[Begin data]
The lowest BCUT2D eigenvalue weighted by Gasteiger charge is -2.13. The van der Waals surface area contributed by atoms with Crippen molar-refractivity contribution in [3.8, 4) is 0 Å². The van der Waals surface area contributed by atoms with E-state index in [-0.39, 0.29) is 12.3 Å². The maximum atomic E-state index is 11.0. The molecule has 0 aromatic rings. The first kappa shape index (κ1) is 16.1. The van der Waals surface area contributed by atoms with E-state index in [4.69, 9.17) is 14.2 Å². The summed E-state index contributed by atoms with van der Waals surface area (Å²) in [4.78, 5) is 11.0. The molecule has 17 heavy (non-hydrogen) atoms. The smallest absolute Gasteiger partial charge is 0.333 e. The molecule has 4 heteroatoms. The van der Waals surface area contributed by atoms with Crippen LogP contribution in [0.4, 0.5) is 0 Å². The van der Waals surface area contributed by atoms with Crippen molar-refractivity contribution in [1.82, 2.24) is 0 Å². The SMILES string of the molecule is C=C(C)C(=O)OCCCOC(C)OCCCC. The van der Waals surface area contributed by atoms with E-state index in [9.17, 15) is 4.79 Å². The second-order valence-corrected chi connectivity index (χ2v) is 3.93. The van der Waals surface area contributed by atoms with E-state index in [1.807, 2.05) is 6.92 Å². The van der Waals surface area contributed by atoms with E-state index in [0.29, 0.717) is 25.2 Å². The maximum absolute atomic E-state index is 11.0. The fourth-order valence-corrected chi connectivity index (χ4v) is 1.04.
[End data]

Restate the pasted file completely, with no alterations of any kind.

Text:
The lowest BCUT2D eigenvalue weighted by Gasteiger charge is -2.13. The van der Waals surface area contributed by atoms with Crippen molar-refractivity contribution in [3.8, 4) is 0 Å². The van der Waals surface area contributed by atoms with E-state index in [-0.39, 0.29) is 12.3 Å². The maximum atomic E-state index is 11.0. The molecule has 0 aromatic rings. The first kappa shape index (κ1) is 16.1. The van der Waals surface area contributed by atoms with E-state index in [4.69, 9.17) is 14.2 Å². The summed E-state index contributed by atoms with van der Waals surface area (Å²) in [4.78, 5) is 11.0. The molecule has 17 heavy (non-hydrogen) atoms. The smallest absolute Gasteiger partial charge is 0.333 e. The molecule has 4 heteroatoms. The van der Waals surface area contributed by atoms with Crippen LogP contribution in [0.4, 0.5) is 0 Å². The van der Waals surface area contributed by atoms with Crippen molar-refractivity contribution in [1.82, 2.24) is 0 Å². The SMILES string of the molecule is C=C(C)C(=O)OCCCOC(C)OCCCC. The van der Waals surface area contributed by atoms with E-state index in [9.17, 15) is 4.79 Å². The second-order valence-corrected chi connectivity index (χ2v) is 3.93. The van der Waals surface area contributed by atoms with E-state index in [1.807, 2.05) is 6.92 Å². The van der Waals surface area contributed by atoms with E-state index in [0.29, 0.717) is 25.2 Å². The maximum absolute atomic E-state index is 11.0. The fourth-order valence-corrected chi connectivity index (χ4v) is 1.04.